If you’ve spent any amount of time among nerds, then you’ve likely come across the Star Wars versus Star Trek debate, or perhaps even taken part in it yourself. Die-hard trekkies might bemoan the relative lack of philosophical speculation and/or scientific curiosity. Dyed-in-the-wool Star Wars fans feel compelled to argue that their universe is more believable and compelling, as it doesn’t try to sell the idea of a fully functional utopia. (Also, light sabers!) And of course, there are those on either side who scoff at the idea that a single person can appreciate both universes.

Which is just silly. Why limit yourself to one galaxy to nerd out about when you can have two?

Granted, my parents probably gave me a head start on appreciating both. I couldn’t have been much older than six or seven when we watched A New Hope as a family for the first time, and it wasn’t many years later that we started working our way through old VHS recordings of The Next Generation and watching reruns of Voyager in the first few years after the series finale. Basically, both universes formed an integral part of my childhood.

I don’t mean to say that one doesn’t have strengths over the other. One would be hard pressed to argue that Star Wars is better on the hard science fiction front than any of the Star Treks– though even Star Trek takes plenty of liberties with the laws of physics (conservation of mass/energy and transporters, anyone?). But the lore of Star Wars has always seemed, to me, to go so much deeper, with all its many different worlds, species, and cultures that are developed fully in their own right and not as much to fill the needed philosophical niche for one episode or another. Or, put another way, Star Wars is less obviously didactic by nature.

Then again, sticking both into the same genre (science fiction) and calling it a day is over-simplifying things. As mentioned above, Star Trek is more truly science fiction than Star Wars: it’s a future universe that looks fundamentally different from our world today because of the introduction of the warp drive. Sure, you can make fun of the fact that (almost) all the different alien species are basically humans with different sorts of ridges on their foreheads, but what they might be missing in physiological differences is made up for in their wide variety of philosophies and histories. In particular, the Bajoran culture is fantastically fleshed out, which in turn adds a ton of depth to the Cardassians as well. The Klingons end up being, more or less, your standard warrior race, but that doesn’t mean they don’t provide the basis for some fascinating episodes. And the relentlessly capitalistic Ferengi are so ideologically opposed to the Federation that the conflicts between the two are often quite interesting as well.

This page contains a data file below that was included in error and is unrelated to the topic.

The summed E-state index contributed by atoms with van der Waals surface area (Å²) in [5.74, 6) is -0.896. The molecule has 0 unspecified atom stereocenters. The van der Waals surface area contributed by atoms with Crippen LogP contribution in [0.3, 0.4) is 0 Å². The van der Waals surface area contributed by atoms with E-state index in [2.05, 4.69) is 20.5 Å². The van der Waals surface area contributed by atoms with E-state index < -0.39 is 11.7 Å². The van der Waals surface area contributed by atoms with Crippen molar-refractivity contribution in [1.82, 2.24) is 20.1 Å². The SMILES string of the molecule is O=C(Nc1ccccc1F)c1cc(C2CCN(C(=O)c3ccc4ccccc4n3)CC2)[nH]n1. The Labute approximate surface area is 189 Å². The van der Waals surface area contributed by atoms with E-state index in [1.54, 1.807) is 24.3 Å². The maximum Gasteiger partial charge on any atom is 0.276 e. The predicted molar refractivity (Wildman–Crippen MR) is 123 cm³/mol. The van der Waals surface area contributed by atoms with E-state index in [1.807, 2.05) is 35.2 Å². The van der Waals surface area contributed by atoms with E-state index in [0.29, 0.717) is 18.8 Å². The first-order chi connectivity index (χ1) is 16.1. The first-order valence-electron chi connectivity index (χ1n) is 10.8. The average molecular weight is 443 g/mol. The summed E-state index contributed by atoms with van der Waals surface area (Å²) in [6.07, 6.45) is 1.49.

On the other hand, Star Wars is more accurately described as space opera than straight science fiction. Its focus isn’t on science of any sort, but on the huge, epic conflicts that take place in its fictional galaxy. It has more in common with high fantasy tales like The Lord of the Rings than it does with sci-fi yarns like Niven’s Ringworld or Bradbury’s Martian Chronicles. It sets the rules of its universe and sticks to them (especially if we don’t talk about the midi-chlorians), and so can focus more on what happens than why things happen.

So there you have it. Anyone trying to force you to choose either Star Trek or Star Wars over the other is selling you short. For me, my favorite tends to vary. Unless you’re asking about Stargate too. Because if you are, then Stargate wins. Every time. SG1 forever!

But what do you think? Are you more a Star Trek or a Star Wars fan? Did I hit the mark or am I way off? Tell me why in the comments below!

Musings